An attack from nowhere
by Editorial Board
April 19, 2011
In the course of researching one minor outrage, another is discovered. The first was a doomed-from-the-start bill to prohibit Oregon political parties from using the word “independent” in their names. The bill met with widespread ridicule and condemnation, received no supporting testimony in a hearing last week and is headed for oblivion.
The second outrage, however, lives on, and one day could prove serious. No legislator’s name was attached to the bill. House Bill 2442 was filed before the session by the House Interim Committee on Rules with no listed sponsor, and the hearing occurred at the request of no identified committee member. It was presented to Oregonians as a product of immaculate political conception.
HB 2442 was aimed directly at the Independent Party of Oregon, which has become the state’s largest third party. The bill would have forced the IPO to change its name, though it almost certainly would have been ruled unconstitutional before any change occurred. Because of its futility, the bill was a distraction. But it’s troubling that such volleys can be fired from behind a tree — and the next round of anonymous political gunfire could prove more lethal.
The IPO has been an irritant to the major parties since its formation in 2007 in response to limits on nonaffiliated candidates’ access to the ballot.
Last year the IPO, taking advantage of a new law allowing candidates to accept the nominations of more than one party, conducted a self-financed online primary, the first of its kind.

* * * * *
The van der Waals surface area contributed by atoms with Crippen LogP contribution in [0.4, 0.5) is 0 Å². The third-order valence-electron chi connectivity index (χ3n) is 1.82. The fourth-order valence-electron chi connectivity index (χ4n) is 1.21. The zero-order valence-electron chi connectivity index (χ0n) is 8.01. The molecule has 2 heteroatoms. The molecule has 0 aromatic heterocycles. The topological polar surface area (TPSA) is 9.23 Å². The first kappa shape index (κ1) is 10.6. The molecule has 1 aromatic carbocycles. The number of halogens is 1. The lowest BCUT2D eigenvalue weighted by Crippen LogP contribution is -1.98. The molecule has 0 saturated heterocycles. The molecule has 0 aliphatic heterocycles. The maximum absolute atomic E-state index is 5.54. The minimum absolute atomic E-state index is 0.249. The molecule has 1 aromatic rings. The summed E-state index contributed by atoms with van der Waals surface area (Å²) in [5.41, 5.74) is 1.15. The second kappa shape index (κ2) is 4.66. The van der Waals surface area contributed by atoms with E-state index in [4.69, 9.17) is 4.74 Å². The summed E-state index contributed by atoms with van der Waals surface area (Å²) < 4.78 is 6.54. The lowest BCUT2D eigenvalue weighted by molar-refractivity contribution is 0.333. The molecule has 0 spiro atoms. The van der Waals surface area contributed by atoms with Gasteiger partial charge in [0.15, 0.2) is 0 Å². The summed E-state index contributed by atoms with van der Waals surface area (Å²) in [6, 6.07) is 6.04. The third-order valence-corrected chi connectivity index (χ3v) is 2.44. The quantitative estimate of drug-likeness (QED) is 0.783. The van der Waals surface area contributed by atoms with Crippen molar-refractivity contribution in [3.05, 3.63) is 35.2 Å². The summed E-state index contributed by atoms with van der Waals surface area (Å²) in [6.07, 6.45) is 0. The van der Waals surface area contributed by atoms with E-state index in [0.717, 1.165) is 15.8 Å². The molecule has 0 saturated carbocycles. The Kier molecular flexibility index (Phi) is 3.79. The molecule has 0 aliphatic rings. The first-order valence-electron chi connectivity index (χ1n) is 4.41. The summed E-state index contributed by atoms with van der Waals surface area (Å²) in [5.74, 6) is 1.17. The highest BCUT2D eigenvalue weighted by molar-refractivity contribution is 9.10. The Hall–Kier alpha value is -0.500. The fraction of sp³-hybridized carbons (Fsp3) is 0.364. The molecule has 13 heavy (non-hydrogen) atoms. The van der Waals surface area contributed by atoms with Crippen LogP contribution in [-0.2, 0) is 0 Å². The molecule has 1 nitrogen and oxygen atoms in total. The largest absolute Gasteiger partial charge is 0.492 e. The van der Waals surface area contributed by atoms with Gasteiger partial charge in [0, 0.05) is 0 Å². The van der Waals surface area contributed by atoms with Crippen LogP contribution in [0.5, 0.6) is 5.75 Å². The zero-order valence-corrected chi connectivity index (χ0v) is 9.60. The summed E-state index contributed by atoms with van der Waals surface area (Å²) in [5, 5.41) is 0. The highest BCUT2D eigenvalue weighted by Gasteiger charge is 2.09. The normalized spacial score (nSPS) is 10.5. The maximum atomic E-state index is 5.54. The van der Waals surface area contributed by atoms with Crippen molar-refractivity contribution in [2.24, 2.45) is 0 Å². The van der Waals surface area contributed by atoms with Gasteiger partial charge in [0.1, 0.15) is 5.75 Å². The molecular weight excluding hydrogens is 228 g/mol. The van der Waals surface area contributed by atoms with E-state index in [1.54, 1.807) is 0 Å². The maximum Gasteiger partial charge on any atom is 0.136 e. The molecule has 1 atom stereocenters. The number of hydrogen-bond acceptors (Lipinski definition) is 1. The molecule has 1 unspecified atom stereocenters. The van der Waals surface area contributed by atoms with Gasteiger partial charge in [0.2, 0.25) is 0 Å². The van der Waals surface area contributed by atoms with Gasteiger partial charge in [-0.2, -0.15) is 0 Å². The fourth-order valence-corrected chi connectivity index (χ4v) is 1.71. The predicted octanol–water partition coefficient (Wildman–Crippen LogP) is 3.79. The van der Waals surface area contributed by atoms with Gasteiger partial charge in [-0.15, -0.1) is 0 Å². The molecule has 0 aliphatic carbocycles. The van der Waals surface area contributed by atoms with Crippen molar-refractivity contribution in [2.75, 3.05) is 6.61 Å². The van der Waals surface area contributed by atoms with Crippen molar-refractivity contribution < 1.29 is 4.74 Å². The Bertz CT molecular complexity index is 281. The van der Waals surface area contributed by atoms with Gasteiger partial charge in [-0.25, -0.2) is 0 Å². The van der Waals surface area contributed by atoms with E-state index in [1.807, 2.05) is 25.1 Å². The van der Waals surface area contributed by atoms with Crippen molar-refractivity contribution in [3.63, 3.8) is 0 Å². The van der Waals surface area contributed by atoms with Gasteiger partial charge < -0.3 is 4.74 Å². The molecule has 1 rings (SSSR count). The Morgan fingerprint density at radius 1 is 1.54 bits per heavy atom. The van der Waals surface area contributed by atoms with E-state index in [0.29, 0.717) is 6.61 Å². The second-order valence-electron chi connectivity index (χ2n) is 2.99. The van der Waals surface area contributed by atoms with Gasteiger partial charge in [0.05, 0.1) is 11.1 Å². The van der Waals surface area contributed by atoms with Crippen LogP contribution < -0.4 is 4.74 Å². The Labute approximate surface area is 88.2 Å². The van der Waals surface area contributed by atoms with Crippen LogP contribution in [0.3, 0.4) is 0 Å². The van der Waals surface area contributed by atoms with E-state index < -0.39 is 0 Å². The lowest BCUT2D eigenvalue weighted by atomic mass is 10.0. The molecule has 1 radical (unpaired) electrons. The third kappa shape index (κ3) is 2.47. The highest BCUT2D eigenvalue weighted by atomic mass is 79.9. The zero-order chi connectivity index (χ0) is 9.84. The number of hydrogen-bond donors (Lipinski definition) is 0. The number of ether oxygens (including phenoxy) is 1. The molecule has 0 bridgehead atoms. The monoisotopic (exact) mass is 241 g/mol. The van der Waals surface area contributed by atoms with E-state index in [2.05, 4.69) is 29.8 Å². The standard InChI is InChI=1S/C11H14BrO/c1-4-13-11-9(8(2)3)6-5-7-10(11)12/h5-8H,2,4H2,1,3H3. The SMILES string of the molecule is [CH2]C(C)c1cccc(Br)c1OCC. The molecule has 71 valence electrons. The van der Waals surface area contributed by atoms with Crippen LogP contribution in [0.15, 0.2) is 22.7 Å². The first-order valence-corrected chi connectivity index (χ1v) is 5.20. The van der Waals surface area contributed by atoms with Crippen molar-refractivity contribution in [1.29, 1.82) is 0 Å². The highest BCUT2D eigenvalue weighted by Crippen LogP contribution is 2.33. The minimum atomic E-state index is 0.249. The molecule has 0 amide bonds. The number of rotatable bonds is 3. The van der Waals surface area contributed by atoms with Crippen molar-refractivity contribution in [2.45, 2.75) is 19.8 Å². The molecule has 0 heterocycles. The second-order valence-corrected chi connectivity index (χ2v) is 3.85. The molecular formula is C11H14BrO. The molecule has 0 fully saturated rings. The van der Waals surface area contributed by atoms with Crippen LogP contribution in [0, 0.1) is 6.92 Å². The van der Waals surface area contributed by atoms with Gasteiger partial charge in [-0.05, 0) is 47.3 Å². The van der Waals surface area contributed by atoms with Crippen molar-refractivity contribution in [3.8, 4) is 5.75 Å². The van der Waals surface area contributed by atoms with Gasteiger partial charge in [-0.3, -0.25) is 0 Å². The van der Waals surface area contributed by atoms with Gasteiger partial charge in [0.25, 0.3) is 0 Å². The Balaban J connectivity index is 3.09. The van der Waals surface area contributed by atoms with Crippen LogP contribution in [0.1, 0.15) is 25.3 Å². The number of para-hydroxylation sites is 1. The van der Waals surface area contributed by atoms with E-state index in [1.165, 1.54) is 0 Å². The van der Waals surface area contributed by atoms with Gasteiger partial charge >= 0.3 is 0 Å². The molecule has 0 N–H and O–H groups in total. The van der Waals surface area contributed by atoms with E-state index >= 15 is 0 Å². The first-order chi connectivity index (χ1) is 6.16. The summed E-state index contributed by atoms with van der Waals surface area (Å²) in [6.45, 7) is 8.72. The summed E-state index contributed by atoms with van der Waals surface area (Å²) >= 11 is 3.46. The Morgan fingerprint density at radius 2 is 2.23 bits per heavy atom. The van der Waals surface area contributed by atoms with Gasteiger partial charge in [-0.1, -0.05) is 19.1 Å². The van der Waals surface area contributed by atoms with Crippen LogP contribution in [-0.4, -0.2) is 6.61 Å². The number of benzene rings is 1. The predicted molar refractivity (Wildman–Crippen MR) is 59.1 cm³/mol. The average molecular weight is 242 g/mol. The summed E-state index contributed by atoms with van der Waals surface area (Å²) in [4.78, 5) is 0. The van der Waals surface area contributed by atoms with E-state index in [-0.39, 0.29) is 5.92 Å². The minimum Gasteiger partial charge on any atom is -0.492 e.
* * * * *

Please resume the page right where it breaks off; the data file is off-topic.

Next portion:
The opportunity for cross-nominations slightly dilutes the value of the major parties’ nominations. The IPO’s real offense against the major parties, however, was its popularity. Sixty-five thousand Oregonians are now registered as IPO members, and if it reaches about 100,000 the party would qualify to have its nominees chosen in primary elections, just like the Democrats and Republicans.
Some of this growth is attributable to the party’s name: A few independent-minded people who intend to register as nonaffiliated voters sign up as members of the Independent Party by mistake.
Ending such errors was the ostensible purpose of HB 2442: because the word “independent” in a party’s name “causes widespread voter confusion,” the legislation says, the word may not be used in the name of any major or minor party.
The true extent of voter confusion is debatable. Twenty percent of Oregon voters, 428,000 of them, are registered as nonaffiliated — they apparently saw that the Independent Party was a party, and opted not to join. The IPO itself makes an effort to ensure that new members understand the choice they’ve made.
Even if confusion is widespread, a bill to prevent a political party from calling itself whatever it chooses is both comical and chilling. The major parties themselves are the reason the word “independent” has political appeal. The bill violates a bedrock assumption of self-government, which is that people are capable of figuring things out for themselves. And if the Legislature can prohibit the political use of one word, it can ban others — what would be next?
HB 2442 sank under the weight of such objections. But the fact remains that it came out of nowhere. Accountability is vital in government, and no one can be held accountable for anonymous legislation. The sponsors of such legislation — all legislation — should be identified.